Barrels filled with calvados

Barrels filled with calvados, copyright BKWine Photography

After the aging comes what Vincent believes is perhaps the most important step to make a complex calvados, the blending. Or as Vincent puts it: – To make a good blend is like painting, sure, you can paint a painting with only one colour, but you need to spice up a young spirit with some older components. And our oldest versions benefit from a dash of what my grandfather distilled and that has been in barrel for over 60 years. By itself this is almost undrinkable (woody!), but it adds a little something extra.

Vincent Boulard tasting calvados

Vincent Boulard tasting calvados, copyright BKWine Photography

A really good calvados!

So what is then a really good Calvados? Personally, I appreciate the versions that taste primarily of fruit and apples.

Too long barrel aging can make give too much character from the wood which makes it difficult to recognise that the drink is actually made from apple. So now to the tasting.

Calvados Boulard Grand Solage

Calvados Boulard Grand Solage, copyright BKWine Photography

Boulard Calvados Grand Solage

Colour: Amber

Nose: Big, young, with vanilla notes, fruity, fresh apple and almond

Flavor: quite full-bodied, with fruit, fresh apples, vanilla, almond and alcohol, average age 3-5 years.

40% alc. 78p.

Boulard Calvados V.S.O.P

Colour: Amber

Nose: Big, ripe apples, nuts and cocoa

Taste: Rich, ripe apple, a touch of saffron, barrel notes, length, average age 5-6 years.

40% alc. 81P.

Boulard Calvados X.O

Colour: Mahogany

Nose: Big, spicy, nutmeg, black pepper, applesauce, cocoa, a bit toasted

Taste: Full-bodied, soft, concentrated apple sauce, vanilla, black pepper, pear, quite fruity, long, average age 8-15 years.

40% alc. 86p.

Calvados Boulard XO

Calvados Boulard XO, copyright BKWine Photography

Boulard Calvados XO Auguste

Designed to celebrate that Boulard been led by the same family for over 170 years. Currently the fifth generation, Vincent Boulard, is safeguarding traditions and renewing the business. Along with the cellar master Richard Prével he has developed the XO Auguste to honour the founder Pierre -August Boulard.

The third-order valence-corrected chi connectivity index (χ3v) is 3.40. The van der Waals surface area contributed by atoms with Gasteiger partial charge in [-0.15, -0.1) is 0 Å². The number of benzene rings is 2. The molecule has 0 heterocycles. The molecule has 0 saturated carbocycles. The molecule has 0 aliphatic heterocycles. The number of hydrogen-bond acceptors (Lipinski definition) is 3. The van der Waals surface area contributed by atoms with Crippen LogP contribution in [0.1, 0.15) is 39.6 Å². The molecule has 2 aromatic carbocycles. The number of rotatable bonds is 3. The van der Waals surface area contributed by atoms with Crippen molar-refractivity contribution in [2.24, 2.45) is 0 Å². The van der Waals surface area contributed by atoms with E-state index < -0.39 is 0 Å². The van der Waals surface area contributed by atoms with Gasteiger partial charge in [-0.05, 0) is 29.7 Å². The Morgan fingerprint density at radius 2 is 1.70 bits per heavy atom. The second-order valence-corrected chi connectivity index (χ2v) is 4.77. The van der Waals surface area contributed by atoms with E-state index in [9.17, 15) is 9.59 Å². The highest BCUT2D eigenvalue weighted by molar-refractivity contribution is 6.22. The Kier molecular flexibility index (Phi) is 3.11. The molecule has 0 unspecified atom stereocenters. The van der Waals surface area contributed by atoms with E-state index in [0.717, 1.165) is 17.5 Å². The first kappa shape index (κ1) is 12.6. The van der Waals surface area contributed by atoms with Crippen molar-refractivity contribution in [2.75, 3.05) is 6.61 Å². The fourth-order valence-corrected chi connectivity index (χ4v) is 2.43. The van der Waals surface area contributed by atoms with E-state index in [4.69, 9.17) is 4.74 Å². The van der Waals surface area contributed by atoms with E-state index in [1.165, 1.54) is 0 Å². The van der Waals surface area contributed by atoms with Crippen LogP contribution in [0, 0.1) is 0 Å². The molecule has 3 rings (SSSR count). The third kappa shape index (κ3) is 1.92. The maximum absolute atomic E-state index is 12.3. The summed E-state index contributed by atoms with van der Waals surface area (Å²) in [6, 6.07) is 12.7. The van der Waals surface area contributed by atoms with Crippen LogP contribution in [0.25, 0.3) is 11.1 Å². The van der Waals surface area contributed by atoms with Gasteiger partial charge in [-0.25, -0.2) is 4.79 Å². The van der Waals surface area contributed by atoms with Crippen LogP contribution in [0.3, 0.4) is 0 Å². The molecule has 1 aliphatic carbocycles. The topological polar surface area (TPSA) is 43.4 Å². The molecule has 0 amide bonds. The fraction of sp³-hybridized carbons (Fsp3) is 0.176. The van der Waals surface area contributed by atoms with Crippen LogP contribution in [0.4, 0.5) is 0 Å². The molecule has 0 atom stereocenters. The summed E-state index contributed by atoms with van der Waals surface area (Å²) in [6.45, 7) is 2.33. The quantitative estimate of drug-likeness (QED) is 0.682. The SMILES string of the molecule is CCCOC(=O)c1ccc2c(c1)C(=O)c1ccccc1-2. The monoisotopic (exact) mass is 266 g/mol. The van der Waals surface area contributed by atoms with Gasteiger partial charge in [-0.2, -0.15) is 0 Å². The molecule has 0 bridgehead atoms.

Color: Mahogany,

Nose: Big, ripe, fruity, sweet apple sauce, toasted hazelnuts, vanilla and barrel,

Taste: Full-bodied, soft, viscous and oily, ripe apple, cinnamon, nutmeg, nougat, long and retaining the fruit, average age 20-30 years.

40% alc. 90p.

Boulard Pommeau de Normandie

Pommeau is an aperitif “wine” made from apple juice to which young calvados has been added.

Color: Amber

Nose: Young, sweet, appley, apple juice and vanilla

Taste: Young, sweet, appley, caramel and bonbons, average age 18 months. Low point since I found it too sweet, but if it had been served chilled I would probably have appreciated it more.

17.5% alc. 73p.

Boulard Cidre de Normandie Brut

Color: Light yellow,

Nose: Young, sweet-and-sour and appley

Flavour: young, medium-bodied, semi-dry, appley and some acidity.

4.5 % alc. 76P.

Roland Eriksson writes on BKWine Magazine on wine tastings with wine merchants and importers in Sweden. Roland is the author of a book on cognac (A Handbook: Cognac, 2007, published in Swedish) and one on rum as well as one on tea.

The Calvados region is in the beautiful and luscious Normandy in western France. You will discover calvados, but also the cheeses and the gastronomy. BKWine has organised gastronomy tours to the calvados region. Visit BKWineTours.com.

Travel with the experts on wine and the wine tour specialist.

Vincent Boulard, calvados

Vincent Boulard, calvados, copyright BKWine Photography

This post is also available in: Swedish